As organizations place advanced data and sophisticated analytics at the heart of their operations and reshape customer experiences with innovative digital services, new cybersecurity, and privacy challenges are emerging that are requiring corporate leaders to take digital trust seriously.
Building and protecting trust is now integral to how businesses operate and interact with stakeholders. KPMG’s 2022 ‘Cyber Trust Insights report has surveyed 1,881 executives to outline five key steps to building trust through cybersecurity and privacy.
In terms of the trust, brands across Europe, the Middle East, and Africa are witnessing firsthand, cybersecurity plays a key role in helping to ensure businesses are respected as trustworthy entities, survey resulted in 83% believing that protecting IT assets from attack is the most important strategy for creating trust inside and outside the business.
Weaving cybersecurity and privacy into the fabric of the organization, building internal alliances, evolving the role of the CISO, securing the support of leadership, and collaborating with other partners in the corporate ecosystem is key to increased trust. And with that trust comes improved profitability – according to more than a third of respondents – along with better customer retention and stronger commercial relationships. Innovation, talent retention, and an increased market share are also possible if organizations recognize that digital trust matters.
Akhilesh Tuteja, KPMG’s Cyber Security Practice Leader, commented: “Each new data activity that an organization embarks on exposes them to potential vulnerabilities and risks that should be guarded against to maintain trust.
“Executives are starting to acknowledge these risks – many of our respondents (78 percent) agree that new technologies [such as AI and machine learning] come with unique, and often ill-understood, cybersecurity and trust challenges. If these challenges aren’t adequately addressed, the risk to an organization can be extreme.”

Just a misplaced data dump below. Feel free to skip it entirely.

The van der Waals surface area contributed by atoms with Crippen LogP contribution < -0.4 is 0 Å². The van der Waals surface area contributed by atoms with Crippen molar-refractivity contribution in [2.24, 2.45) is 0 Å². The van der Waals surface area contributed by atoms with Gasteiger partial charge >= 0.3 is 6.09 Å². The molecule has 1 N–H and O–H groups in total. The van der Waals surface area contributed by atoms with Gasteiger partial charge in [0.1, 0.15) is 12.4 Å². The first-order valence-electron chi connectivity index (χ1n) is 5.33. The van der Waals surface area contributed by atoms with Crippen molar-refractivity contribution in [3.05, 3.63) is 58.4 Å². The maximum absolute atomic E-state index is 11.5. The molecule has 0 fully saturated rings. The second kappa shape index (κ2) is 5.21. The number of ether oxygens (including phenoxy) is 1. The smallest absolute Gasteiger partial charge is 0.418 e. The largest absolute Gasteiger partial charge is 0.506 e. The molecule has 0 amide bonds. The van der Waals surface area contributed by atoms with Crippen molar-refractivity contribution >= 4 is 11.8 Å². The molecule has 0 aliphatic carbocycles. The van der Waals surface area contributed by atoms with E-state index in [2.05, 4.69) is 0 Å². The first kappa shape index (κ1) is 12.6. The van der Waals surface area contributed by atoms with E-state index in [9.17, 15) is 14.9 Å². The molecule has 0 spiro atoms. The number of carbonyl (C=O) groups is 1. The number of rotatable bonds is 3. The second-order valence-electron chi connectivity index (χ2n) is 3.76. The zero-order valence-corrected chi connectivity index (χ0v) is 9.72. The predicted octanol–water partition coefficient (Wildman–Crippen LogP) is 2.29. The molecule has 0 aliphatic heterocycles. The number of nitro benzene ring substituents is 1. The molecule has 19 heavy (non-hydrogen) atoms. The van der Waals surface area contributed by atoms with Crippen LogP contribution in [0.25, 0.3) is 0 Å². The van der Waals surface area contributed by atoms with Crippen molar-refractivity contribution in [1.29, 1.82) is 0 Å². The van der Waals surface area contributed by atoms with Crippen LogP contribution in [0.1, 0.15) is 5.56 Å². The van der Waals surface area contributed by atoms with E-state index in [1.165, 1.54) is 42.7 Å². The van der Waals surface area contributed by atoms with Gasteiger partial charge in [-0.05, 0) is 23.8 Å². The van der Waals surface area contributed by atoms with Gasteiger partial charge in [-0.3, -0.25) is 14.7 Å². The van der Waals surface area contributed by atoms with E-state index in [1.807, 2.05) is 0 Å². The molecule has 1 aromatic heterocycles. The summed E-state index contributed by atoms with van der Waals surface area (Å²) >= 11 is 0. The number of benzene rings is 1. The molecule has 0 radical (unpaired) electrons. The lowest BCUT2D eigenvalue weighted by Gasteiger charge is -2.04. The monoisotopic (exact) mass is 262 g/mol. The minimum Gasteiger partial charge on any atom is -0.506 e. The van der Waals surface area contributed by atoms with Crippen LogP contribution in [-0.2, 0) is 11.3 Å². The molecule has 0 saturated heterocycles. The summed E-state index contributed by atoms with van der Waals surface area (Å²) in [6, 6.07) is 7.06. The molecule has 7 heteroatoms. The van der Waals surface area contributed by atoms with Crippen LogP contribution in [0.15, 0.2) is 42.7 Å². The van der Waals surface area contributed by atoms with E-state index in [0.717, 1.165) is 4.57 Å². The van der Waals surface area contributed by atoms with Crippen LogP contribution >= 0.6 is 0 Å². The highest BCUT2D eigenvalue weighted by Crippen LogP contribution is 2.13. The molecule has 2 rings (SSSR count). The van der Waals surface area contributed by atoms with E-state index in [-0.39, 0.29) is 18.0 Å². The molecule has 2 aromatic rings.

Digital transformation is well underway across every industry, with businesses overhauling their technology. According to KPMG’s Global Tech Report, 61 percent of businesses expect to embrace disruptive new tech platforms within two years and, over the next three years, say they will increasingly ramp up their digital investments. KPMG’s research and perspective outline that for these new emerging technologies to be adopted successfully, businesses must be able to instill trust.
Over 80% of executives understand the importance of improving cybersecurity and data protection to secure stakeholder trust. They are also looking to their CISOs to be a champion of digital trust.
Nizar Hneini, KPMG in Qatar, Partner and Head of Digital and Innovation added: “Although Digital Transformation provides benefits to our societies, it simultaneously sheds an increased risk from the various cyber threats we face. Protecting ourselves, our families, businesses, and communities against the looming cyber-attacks requires awareness. At KPMG, we help our clients and communities develop cyber capabilities to enhance their Digital Trust through significant awareness.”
CISOs themselves know what is at stake and although many have the confidence of their employers, others do not have the mandate to fulfill their objectives in building stakeholder trust. Almost two-thirds of respondents (65 percent) say that information security is seen by their organizations as a risk-reduction activity, rather than a business enabler. And 57 percent of global say that senior leaders do not understand the competitive benefits that are possible due to enhanced trust that is enabled by better information security. Whereas, according to the data collected from Europe, the Middle East, and Africa, 77% of respondents have claimed that increasing trust across the stakeholder spectrum is riving their cyber-risk programs.
Rami Hasan, KPMG in Qatar, Director of Advisory commented: “We live in unprecedented times, barely taking our breath from COVID to be faced with global polarization and geopolitics carrying a potentially catastrophic impact. Cyber has been and will continue to be a critical domain that can be used to either save or severely harm us.”